Tour stop: Salt Pond Observation Deck
Many birds are migratory, meaning they travel long distances between the places they breed and the places they spend the winter. As the weather gets warmer in the spring, migratory birds typically travel north to take advantage of burgeoning food resources, especially insects. As the weather gets cooler in the fall, migratory birds travel to warmer areas where more food is available in the winter months.
The Don Edwards National Wildlife Refuge lies within the Pacific Flyway, a major migratory route for birds. Along this migratory route, some birds may travel thousands of miles to places as far away as Alaska or South America. Such a long journey requires a lot of energy! Because the refuge provides abundant food for birds, many species stop here during spring and fall migration to rest and feed before continuing on their epic journeys.
Some migratory birds that spend the winter here include several duck species, such as the Bufflehead, Canvasback, and Red-breasted Merganser, as well as grebes, including the Eared, Western, and Clark’s Grebe. Take a close look at nearby vegetation or on the ground and you may see and hear smaller migratory birds, such as White-crowned Sparrows, Golden-crowned Sparrows, and Yellow-rumped Warblers.
If you’re visiting in the summer, other migratory birds you may find include Barn Swallows and Cliff Swallows zooming through the sky catching insects. If you’re lucky, you may also see shorebirds spinning in circles in the water. These birds are called phalaropes, and their peculiar spinning behavior forces water away from the surface, causing an upward flow of water from below with a bounty of food!
The Don Edwards National Wildlife Refuge is a hotspot for birds year-round, providing ideal habitat and plenty of food. Gazing over the salt ponds and mudflats, you may see shorebirds such as American Avocets and Black-necked Stilts roosting or feeding. Mallards, Gadwalls, Canada Geese, and American Coots are common sights floating on the water or resting near the water’s edge. Large wading birds, including the Great Blue Heron, Great Egret, and Snowy Egret can also be found here throughout the year using their spear-like bills to catch fish and other prey. Scanning the marsh, you may even catch a glimpse of a hawk, such as the Red-tailed Hawk and Northern Harrier. Among the vegetation, listen for the buzzy trills of songbirds that call the refuge home all year long, including the Savannah Sparrow, Marsh Wren, and Red-winged Blackbird. Look up at the sky and you may notice Turkey Vultures soaring overhead or California Gulls flocking and calling. No matter where or when you visit the refuge, you’re bound to see some wildlife nearby!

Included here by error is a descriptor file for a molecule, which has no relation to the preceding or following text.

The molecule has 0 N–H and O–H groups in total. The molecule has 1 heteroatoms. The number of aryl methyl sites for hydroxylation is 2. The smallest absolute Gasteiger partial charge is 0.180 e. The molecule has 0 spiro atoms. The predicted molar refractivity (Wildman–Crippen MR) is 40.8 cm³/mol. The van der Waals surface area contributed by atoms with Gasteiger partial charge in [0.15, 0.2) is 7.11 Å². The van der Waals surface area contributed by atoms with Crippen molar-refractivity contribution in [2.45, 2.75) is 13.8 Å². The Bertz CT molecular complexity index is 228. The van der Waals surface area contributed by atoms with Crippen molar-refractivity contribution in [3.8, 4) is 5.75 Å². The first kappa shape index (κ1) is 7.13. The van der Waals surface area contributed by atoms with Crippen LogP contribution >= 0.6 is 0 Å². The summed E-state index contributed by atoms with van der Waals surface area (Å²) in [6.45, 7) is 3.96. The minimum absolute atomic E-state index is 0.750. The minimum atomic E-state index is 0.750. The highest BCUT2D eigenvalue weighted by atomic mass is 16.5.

Breeding Birds & Decoys!
Because the Don Edwards National Wildlife Refuge provides great habitat for birds, many species breed here every year. You may find Pied-billed Grebes sitting on nests in shallow water, or Black-necked Stilts and American Avocets nesting on the ground near the water. Many other species also breed in the refuge, from tiny Anna’s Hummingbirds and Savannah Sparrows to awe-inspiring White-tailed Kites and Peregrine Falcons.
As you scan the ponds, you may notice islands with what appear to be birds sitting very still on them. These human-made islands were constructed in former salt ponds to help attract birds and provide nesting habitat for them. The statuesque birds you see may in fact be decoys! These tern decoys and a colony call playback system were placed on the islands to help attract Forster’s Terns (Sterna forsteri), a species that was once one of the most numerous colonial-breeding waterbirds in South San Francisco Bay, but whose numbers have declined in recent years. In 2019, with the help of the decoys and nesting islands, Forster’s Terns re-established a breeding colony in the pond for the first time in 8 years!
If you take a closer look at the marsh water, you’ll find countless small critters called zooplankton that swim around and eat microscopic plants called phytoplankton. These small plants and critters, some that cannot be seen with the naked eye, are the foundation of the food chain of the non-tidal slough habitat. A food chain is a sequence that shows the organisms that feed on each other. For example, phytoplankton is eaten by zooplankton, zooplankton is eaten by small fish, small fish are eaten by larger fish, and larger fish are eaten by birds. Within the non-tidal slough ecosystem that are many food chains. Pollutants such as pesticides that enter the Refuge through urban runoff threaten the health and balance of the non-tidal slough food chain.
Back to homepage: https://sfbayws.org/refuge-tour